AUTOGRAPHED Compatible stereo + MCH SACD/CD BIS 2138; CDQ or 24/96 download, Classics Online.
Domenico Scarlatti wrote these sonatas for his patroness Maria Magdalena Barbara, the Infanta of Portugal.
Mitzi “married up,” later becoming the Queen of Spain. (No, her nickname was not “Mitzi;” so, don’t bother writing in. But please, do find a different reason to write in!) Maria Magdalena Barbara had a nearly-insatiable appetite for… keyboard sonatas. Scarlatti wrote more than 500 of them. Furthermore, Scarlatti wrote almost all of those sonatas for the harpsichord.
Therefore, it is an historical irony, one reflected upon by Yevgeny Sudbin in his truly excellent liner notes, that today, these works are most often associated with Russian pianists; Vladimir Horowitz being the prime example. Sudbin claims that Russian musical education uses Scarlatti’s keyboard music more than does any other country’s pedagogy; and, that well may be true. Ten years ago, Sudbin made his début (all-Scarlatti), recording for Sweden’s label BIS; it received rapturous reviews. Volume Two, so to speak, is his tenth-anniversary celebration.
The bottom line is, this recording is an absolute “must-buy” for piano lovers. (Historically-Informed Performance people, perhaps not so much.) Sound samples and more, after the jump. Continue Reading →
David Deveau: Siegfried Idyll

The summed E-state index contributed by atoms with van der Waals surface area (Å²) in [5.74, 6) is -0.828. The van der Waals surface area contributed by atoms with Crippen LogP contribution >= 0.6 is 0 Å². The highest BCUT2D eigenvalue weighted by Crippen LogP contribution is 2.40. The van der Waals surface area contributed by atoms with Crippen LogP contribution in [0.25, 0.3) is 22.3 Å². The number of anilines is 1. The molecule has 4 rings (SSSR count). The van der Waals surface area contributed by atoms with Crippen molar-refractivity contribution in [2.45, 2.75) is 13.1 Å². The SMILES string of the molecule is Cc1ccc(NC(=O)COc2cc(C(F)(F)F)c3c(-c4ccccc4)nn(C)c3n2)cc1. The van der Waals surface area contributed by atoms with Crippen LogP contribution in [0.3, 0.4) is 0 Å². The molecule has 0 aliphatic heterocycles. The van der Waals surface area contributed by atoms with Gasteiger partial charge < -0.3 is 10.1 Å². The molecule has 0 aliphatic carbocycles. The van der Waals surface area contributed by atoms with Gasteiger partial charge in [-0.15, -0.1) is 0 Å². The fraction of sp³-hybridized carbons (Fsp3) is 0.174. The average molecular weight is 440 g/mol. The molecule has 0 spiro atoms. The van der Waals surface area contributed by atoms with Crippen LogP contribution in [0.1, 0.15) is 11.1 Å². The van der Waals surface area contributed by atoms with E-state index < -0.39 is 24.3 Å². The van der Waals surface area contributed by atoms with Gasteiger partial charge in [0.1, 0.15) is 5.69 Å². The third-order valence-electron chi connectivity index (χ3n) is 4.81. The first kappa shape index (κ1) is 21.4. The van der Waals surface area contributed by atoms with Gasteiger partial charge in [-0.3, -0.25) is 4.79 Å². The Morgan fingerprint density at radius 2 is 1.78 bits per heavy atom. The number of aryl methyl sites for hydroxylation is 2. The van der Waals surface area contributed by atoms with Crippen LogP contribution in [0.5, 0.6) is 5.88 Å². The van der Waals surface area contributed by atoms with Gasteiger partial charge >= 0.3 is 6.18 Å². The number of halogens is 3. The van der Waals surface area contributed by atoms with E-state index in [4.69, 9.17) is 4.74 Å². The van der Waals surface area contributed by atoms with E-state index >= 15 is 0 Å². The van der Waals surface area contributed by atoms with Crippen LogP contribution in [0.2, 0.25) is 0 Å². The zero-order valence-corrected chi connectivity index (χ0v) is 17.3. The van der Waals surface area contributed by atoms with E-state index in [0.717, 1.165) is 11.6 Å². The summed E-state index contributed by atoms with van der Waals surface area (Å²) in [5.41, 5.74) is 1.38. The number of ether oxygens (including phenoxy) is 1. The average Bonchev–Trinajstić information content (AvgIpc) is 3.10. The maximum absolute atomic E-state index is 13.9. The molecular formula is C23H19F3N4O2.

Piano music of Liszt, Wagner, and Brahms
Steinway & Sons CD 30051
This completely musical and unusually thoughtful recital program by David Deveau is not only a feast of pianistic tonal beauty and artistic phrasing. For my always-increasingly-meager shekels, of all the recent Steinway & Sons CD solo-piano releases, this is the one that most closely approximates my ideal of what a great piano recording should sound like.
So, audiophiles: please vote with your wallets by buying this CD!
Words about the performer, the program, and the recording venue (followed by some generous sound bites), all await you after the jump. Clickez-vous, s-v-p!
Alan Feinberg is one of those increasingly rare classical pianists who have managed to create an international career without the springboard of a well-publicized competition win. (No knock on competition winners who play like artists—see here. )
Alan Feinberg came to my attention some years back when he recorded a series of four CDs for Argo, one of which included a spellbinding performance of a Fauré “Après un Rêve” transcription by Percy Grainger. Feinberg’s approach was larger than life. Or, perhaps it was more that Grainger’s “transcription” left Fauré’s pensive little art song in the dust of a major construction project.
Shen Lu, Watercolor
Steinway & Sons CD 30039
I am very persnickety about piano recordings. Many piano recordings manage to leave me rather cold–both from a performance standpoint, and usually also from the sonic standpoint. Some of that I can trace to the facts that my early musical experiences were playing violin in student orchestras, and singing in school choruses.
Shaping a musical line and shading dynamics are existentially important in music. But the piano is unavoidably a percussion instrument.
Piano dynamics are a one-way street. Once you hit a note, it will die out as it will—there is no way to swell the sound once a note has started sounding on the piano. Whereas swelling a note is part of a singer’s stock in trade, and a violinist’s too.